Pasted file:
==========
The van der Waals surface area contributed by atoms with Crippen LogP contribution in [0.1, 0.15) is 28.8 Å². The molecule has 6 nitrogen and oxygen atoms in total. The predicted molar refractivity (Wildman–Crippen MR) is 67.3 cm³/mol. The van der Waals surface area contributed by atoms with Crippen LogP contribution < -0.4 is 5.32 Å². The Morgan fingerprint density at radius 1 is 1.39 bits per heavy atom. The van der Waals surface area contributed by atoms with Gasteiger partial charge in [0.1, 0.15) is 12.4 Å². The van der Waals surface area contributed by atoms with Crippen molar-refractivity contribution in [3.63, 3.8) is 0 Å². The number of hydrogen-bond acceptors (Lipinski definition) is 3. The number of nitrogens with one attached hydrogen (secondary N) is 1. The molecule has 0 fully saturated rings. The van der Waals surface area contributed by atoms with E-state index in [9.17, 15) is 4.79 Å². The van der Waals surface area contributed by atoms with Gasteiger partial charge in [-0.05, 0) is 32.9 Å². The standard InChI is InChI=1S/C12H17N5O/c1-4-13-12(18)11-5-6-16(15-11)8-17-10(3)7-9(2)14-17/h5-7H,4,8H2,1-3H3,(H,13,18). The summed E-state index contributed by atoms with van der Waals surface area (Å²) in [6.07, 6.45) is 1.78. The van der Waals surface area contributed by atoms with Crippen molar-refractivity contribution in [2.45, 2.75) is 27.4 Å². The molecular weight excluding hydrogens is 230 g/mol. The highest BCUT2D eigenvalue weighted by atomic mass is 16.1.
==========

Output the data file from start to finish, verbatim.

The van der Waals surface area contributed by atoms with Crippen LogP contribution in [0.1, 0.15) is 28.8 Å². The molecule has 6 nitrogen and oxygen atoms in total. The predicted molar refractivity (Wildman–Crippen MR) is 67.3 cm³/mol. The van der Waals surface area contributed by atoms with Crippen LogP contribution < -0.4 is 5.32 Å². The Morgan fingerprint density at radius 1 is 1.39 bits per heavy atom. The van der Waals surface area contributed by atoms with Gasteiger partial charge in [0.1, 0.15) is 12.4 Å². The van der Waals surface area contributed by atoms with Crippen molar-refractivity contribution in [3.63, 3.8) is 0 Å². The number of hydrogen-bond acceptors (Lipinski definition) is 3. The number of nitrogens with one attached hydrogen (secondary N) is 1. The molecule has 0 fully saturated rings. The van der Waals surface area contributed by atoms with E-state index in [9.17, 15) is 4.79 Å². The van der Waals surface area contributed by atoms with Gasteiger partial charge in [-0.05, 0) is 32.9 Å². The standard InChI is InChI=1S/C12H17N5O/c1-4-13-12(18)11-5-6-16(15-11)8-17-10(3)7-9(2)14-17/h5-7H,4,8H2,1-3H3,(H,13,18). The summed E-state index contributed by atoms with van der Waals surface area (Å²) in [6.07, 6.45) is 1.78. The van der Waals surface area contributed by atoms with Crippen molar-refractivity contribution in [2.45, 2.75) is 27.4 Å². The molecular weight excluding hydrogens is 230 g/mol. The highest BCUT2D eigenvalue weighted by atomic mass is 16.1.